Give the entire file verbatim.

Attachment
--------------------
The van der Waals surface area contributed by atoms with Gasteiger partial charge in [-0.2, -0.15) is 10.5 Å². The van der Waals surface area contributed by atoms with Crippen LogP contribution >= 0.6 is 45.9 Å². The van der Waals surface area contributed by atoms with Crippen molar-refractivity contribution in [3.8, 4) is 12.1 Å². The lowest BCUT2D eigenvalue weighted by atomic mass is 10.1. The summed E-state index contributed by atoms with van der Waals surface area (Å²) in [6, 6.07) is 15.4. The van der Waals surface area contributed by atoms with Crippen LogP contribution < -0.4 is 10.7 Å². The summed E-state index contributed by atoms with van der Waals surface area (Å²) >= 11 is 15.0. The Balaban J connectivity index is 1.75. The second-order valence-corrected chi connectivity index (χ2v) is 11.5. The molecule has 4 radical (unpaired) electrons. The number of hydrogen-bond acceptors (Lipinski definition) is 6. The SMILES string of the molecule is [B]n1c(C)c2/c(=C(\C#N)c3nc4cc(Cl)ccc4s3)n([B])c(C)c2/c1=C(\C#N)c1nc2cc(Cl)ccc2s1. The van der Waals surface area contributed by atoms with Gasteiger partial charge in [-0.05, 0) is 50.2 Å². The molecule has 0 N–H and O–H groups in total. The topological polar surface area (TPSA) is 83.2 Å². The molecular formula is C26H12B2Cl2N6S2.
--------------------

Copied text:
The van der Waals surface area contributed by atoms with Gasteiger partial charge in [-0.2, -0.15) is 10.5 Å². The van der Waals surface area contributed by atoms with Crippen LogP contribution >= 0.6 is 45.9 Å². The van der Waals surface area contributed by atoms with Crippen molar-refractivity contribution in [3.8, 4) is 12.1 Å². The lowest BCUT2D eigenvalue weighted by atomic mass is 10.1. The summed E-state index contributed by atoms with van der Waals surface area (Å²) in [6, 6.07) is 15.4. The van der Waals surface area contributed by atoms with Crippen LogP contribution < -0.4 is 10.7 Å². The summed E-state index contributed by atoms with van der Waals surface area (Å²) >= 11 is 15.0. The Balaban J connectivity index is 1.75. The second-order valence-corrected chi connectivity index (χ2v) is 11.5. The molecule has 4 radical (unpaired) electrons. The number of hydrogen-bond acceptors (Lipinski definition) is 6. The SMILES string of the molecule is [B]n1c(C)c2/c(=C(\C#N)c3nc4cc(Cl)ccc4s3)n([B])c(C)c2/c1=C(\C#N)c1nc2cc(Cl)ccc2s1. The van der Waals surface area contributed by atoms with Gasteiger partial charge in [-0.05, 0) is 50.2 Å². The molecule has 0 N–H and O–H groups in total. The topological polar surface area (TPSA) is 83.2 Å². The molecular formula is C26H12B2Cl2N6S2.